Do Capris & Shorts Make Me Look Fat?

From the book “100 Ways to Look Fat” – Baloney Concept #3 – “Capris and longer shorts make you look fat.”  NOT NECESSARILY!

Capris and walking shorts are a classier look for gals of a certain age than shorter shorts.  They become a pounds-on look only when the pant legs flare out away from your body.  Your eye follows the side seams outward, adding visual width and the wider hemline creates a horizontal line that subtracts height – not usually a flattering effect.

But when the legs taper inward the look is trim and elongating.  No added width, and a shorter, less distracting  horizontal at the hem.

tapered capris

In the two line drawings below, see how the horizontal line A seems longer that the corresponding horizontal line B?  And the vertical line X seems shorter than corresponding vertical Y?  Those geometric shapes correspond to the wider and more tapered shorts and capris!  What a difference, right?

taper diagram

About Nancy Nix Rice

I help other women feel confident about how they look every day - regardless of their age, budget, lifestyle or the size tag in their pants - so they put wardrobe concerns on the back burner and go share their gifts with the world.


  1. pat brodeen on September 16, 2015 at 4:14 pm

    Thanks for the refresher on good proportion

  2. Diana on September 16, 2015 at 4:18 pm

    I agree about the shape of the pant leg, unfortunately few women wear capris that actually fit them! If the lady has a big bottom, then the legs on their purchased capris will be too wide and they don’t have them altered because they were a great buy. Most capris I have seen are the wrong length on the women wearing them and the length invariably makes the leg look shorter by cutting it in half. So my comment on capris is not that they necessarily make you look heavy, but in order to not look horrible, THEY MUST FIT PROPERLY. And if you have short legs – don’t wear them.

    • Nancy Nix Rice on September 16, 2015 at 6:12 pm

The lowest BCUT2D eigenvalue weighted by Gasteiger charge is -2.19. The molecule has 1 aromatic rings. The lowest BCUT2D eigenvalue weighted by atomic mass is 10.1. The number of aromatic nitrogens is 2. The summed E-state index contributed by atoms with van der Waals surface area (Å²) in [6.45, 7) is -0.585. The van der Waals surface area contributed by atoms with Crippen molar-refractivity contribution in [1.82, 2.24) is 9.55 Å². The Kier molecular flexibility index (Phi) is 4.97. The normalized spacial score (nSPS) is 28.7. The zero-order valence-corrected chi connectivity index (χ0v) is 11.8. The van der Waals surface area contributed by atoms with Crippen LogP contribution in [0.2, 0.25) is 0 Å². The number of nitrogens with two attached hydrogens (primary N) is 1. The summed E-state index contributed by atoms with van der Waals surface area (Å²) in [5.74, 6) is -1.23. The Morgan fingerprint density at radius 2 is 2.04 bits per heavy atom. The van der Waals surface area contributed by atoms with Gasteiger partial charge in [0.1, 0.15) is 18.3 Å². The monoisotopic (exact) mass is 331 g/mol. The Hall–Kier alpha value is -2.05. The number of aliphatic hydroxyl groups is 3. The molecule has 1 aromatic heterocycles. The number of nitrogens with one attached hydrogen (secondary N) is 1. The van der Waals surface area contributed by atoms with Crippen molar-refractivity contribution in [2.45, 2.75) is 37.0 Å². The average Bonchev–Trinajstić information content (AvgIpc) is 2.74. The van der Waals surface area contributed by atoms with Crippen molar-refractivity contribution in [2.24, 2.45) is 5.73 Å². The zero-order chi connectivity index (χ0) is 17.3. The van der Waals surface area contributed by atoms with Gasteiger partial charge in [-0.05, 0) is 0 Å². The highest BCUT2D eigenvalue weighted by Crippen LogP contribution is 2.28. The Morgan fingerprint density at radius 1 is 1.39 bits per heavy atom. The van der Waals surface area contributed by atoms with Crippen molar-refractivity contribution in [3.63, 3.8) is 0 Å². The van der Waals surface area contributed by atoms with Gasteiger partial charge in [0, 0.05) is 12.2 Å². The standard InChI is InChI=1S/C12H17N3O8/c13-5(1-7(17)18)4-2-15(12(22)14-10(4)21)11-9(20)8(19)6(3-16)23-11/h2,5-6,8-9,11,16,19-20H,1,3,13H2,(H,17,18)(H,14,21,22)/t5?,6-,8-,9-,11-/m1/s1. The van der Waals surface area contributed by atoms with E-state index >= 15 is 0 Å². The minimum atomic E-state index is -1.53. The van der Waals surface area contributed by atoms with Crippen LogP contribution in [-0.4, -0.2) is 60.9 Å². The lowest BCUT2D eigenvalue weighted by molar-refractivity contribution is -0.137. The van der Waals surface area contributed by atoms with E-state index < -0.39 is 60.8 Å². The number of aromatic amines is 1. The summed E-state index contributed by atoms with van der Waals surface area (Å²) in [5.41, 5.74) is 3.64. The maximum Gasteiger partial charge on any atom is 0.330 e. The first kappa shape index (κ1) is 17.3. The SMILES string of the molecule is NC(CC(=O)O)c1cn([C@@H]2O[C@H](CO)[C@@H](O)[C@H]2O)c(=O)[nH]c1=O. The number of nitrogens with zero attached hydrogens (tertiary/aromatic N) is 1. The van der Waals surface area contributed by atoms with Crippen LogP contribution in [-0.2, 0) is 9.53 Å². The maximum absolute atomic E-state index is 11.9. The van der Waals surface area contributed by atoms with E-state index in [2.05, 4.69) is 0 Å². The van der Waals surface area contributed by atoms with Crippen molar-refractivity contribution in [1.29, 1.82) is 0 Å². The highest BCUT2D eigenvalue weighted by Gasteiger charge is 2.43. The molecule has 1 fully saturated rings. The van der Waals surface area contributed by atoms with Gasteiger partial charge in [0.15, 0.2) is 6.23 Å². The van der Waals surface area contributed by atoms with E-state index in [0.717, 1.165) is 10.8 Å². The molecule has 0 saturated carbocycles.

You are so right that any garment must fit properly to be flattering! But when things don’t look good, most women think the answer is to run out and buy something else (which very likely will have the same fit problem) instead of investing in a simple alteration. I often clients they don’t need more stuff – they need the RIGHT STUFF. And it is often just a simple tweak that can make all the difference.
      I do have to disagree about short legs though. At 5’3″ I am definitely a shortie, but love the look of capris when the end at the right spot.

  3. Lisa M. H. Taylor on September 16, 2015 at 4:59 pm

    Where should the length end if you have larger calves and thick ankles? or Should you just not where them at all?

    • Nancy Nix Rice on September 16, 2015 at 6:18 pm

      The ideal spot is where your calf gets tapered – if you measure (or just eyeball) from the crease behind your knee to the fullest part of your calf that’s about half-way to that taper spot – and yet still comfortably above your ankle.

      Of course you don’t have to wear capris at all, but long pants can get both too hot in the summer and boring if you wear them every day. And shorter shorts can be challenging for mature figures. So tapered capris can be a great alternative.

  4. Sue P. on September 16, 2015 at 9:04 pm

    LOL! I would never have guessed you to be that short, Nancy–your advice works. Amen to tapering the legs of capris. They cover up my big knees, and look great.

    I am just finishing what was supposed to be a straight skirt instead of an A-line skirt, following your advice. Wanted a simple design in linen, but big saddlebags and thighs made the skirt ride up too high when sitting, and making the skirt wider starts to make it look wider than it is long, since I’m shorter than you. Didn’t want a center pleat or vent in front or back.

    So, I put inverted pleats in the side seams up to the hipline, and hemmed it an inch below the widest diameter of my calves. Straight up and down side seams seemed boring, didn’t want the A-line shape, so angled the seams out only very slightly. Wow! The tiny angle is much better than an A-line, making hips look narrower w/o cutting off the legs at the hem, the pleats give sitting and moving space, and from the side the long pleat makes me look very skinny. And pleased. Thanks!

    • Nancy Nix Rice on September 16, 2015 at 9:52 pm

      Wow indeed – what a great job of adapting a general concept to your specific situation.

    • Stephanie Wright on July 27, 2021 at 9:12 am

      I do something similar. A -lines don’t look great on me. I am a pear shape and this is contrary to most advice. I take a ‘straight’ or pencil shirt, size it up, add a couple of pleats to adjust the waist size and then taper some. It gives me room to sit and seems most flattering on me.

      • Nancy Nix Rice on July 27, 2021 at 9:47 am

        Retail loves A-lines because they are an easier fit (therefore easier sale), not because they are flattering at all. Your modification sounds perfect!

Leave a Comment

This site uses Akismet to reduce spam. Learn how your comment data is processed.